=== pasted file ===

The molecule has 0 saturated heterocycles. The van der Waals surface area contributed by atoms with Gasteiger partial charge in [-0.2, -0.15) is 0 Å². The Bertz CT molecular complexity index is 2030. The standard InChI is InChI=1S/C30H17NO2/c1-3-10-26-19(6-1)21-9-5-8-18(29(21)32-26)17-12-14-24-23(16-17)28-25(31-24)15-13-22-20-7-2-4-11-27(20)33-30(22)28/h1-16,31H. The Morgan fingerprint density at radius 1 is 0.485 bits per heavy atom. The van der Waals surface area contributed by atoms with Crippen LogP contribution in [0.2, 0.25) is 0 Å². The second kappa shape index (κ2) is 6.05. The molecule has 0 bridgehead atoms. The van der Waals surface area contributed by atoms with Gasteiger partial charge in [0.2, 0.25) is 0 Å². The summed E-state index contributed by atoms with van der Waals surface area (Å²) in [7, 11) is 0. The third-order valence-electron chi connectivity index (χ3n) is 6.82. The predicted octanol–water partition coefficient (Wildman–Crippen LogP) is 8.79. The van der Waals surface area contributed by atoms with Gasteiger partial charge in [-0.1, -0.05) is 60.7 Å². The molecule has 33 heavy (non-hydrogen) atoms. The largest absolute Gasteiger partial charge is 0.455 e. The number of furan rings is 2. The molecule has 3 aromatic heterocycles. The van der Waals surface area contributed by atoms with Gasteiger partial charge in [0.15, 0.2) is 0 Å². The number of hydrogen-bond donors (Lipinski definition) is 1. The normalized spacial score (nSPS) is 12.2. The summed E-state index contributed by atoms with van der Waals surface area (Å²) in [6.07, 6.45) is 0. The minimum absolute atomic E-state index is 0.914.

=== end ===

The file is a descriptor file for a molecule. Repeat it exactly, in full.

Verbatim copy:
The molecule has 0 saturated heterocycles. The van der Waals surface area contributed by atoms with Gasteiger partial charge in [-0.2, -0.15) is 0 Å². The Bertz CT molecular complexity index is 2030. The standard InChI is InChI=1S/C30H17NO2/c1-3-10-26-19(6-1)21-9-5-8-18(29(21)32-26)17-12-14-24-23(16-17)28-25(31-24)15-13-22-20-7-2-4-11-27(20)33-30(22)28/h1-16,31H. The Morgan fingerprint density at radius 1 is 0.485 bits per heavy atom. The van der Waals surface area contributed by atoms with Crippen LogP contribution in [0.2, 0.25) is 0 Å². The second kappa shape index (κ2) is 6.05. The molecule has 0 bridgehead atoms. The van der Waals surface area contributed by atoms with Gasteiger partial charge in [0.2, 0.25) is 0 Å². The summed E-state index contributed by atoms with van der Waals surface area (Å²) in [7, 11) is 0. The third-order valence-electron chi connectivity index (χ3n) is 6.82. The predicted octanol–water partition coefficient (Wildman–Crippen LogP) is 8.79. The van der Waals surface area contributed by atoms with Gasteiger partial charge in [-0.1, -0.05) is 60.7 Å². The molecule has 33 heavy (non-hydrogen) atoms. The largest absolute Gasteiger partial charge is 0.455 e. The number of furan rings is 2. The molecule has 3 aromatic heterocycles. The van der Waals surface area contributed by atoms with Gasteiger partial charge in [0.15, 0.2) is 0 Å². The number of hydrogen-bond donors (Lipinski definition) is 1. The normalized spacial score (nSPS) is 12.2. The summed E-state index contributed by atoms with van der Waals surface area (Å²) in [6.07, 6.45) is 0. The minimum absolute atomic E-state index is 0.914.